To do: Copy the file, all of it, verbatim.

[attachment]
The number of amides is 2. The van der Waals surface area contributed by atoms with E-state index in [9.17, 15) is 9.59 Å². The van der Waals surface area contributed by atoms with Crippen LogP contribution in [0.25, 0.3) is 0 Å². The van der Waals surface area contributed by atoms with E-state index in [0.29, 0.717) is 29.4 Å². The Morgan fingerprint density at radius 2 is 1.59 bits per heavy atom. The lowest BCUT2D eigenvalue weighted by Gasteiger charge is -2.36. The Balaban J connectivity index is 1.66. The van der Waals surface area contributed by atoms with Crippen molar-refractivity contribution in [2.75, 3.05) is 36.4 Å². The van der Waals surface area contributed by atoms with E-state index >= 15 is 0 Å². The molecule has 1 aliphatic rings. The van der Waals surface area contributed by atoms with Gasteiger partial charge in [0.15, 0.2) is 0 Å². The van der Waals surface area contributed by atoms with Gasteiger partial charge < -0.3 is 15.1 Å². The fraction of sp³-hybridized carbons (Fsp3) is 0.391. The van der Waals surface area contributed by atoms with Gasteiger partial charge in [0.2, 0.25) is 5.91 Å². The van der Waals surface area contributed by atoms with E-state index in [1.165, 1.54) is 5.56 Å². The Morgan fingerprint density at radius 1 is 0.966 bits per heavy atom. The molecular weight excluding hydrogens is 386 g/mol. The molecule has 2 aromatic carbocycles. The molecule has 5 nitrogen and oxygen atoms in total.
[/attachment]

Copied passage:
The number of amides is 2. The van der Waals surface area contributed by atoms with E-state index in [9.17, 15) is 9.59 Å². The van der Waals surface area contributed by atoms with Crippen LogP contribution in [0.25, 0.3) is 0 Å². The van der Waals surface area contributed by atoms with E-state index in [0.29, 0.717) is 29.4 Å². The Morgan fingerprint density at radius 2 is 1.59 bits per heavy atom. The lowest BCUT2D eigenvalue weighted by Gasteiger charge is -2.36. The Balaban J connectivity index is 1.66. The van der Waals surface area contributed by atoms with Crippen molar-refractivity contribution in [2.75, 3.05) is 36.4 Å². The van der Waals surface area contributed by atoms with E-state index >= 15 is 0 Å². The molecule has 1 aliphatic rings. The van der Waals surface area contributed by atoms with Gasteiger partial charge in [0.15, 0.2) is 0 Å². The van der Waals surface area contributed by atoms with Gasteiger partial charge < -0.3 is 15.1 Å². The fraction of sp³-hybridized carbons (Fsp3) is 0.391. The van der Waals surface area contributed by atoms with Gasteiger partial charge in [0.2, 0.25) is 5.91 Å². The van der Waals surface area contributed by atoms with E-state index in [1.165, 1.54) is 5.56 Å². The Morgan fingerprint density at radius 1 is 0.966 bits per heavy atom. The molecular weight excluding hydrogens is 386 g/mol. The molecule has 2 aromatic carbocycles. The molecule has 5 nitrogen and oxygen atoms in total.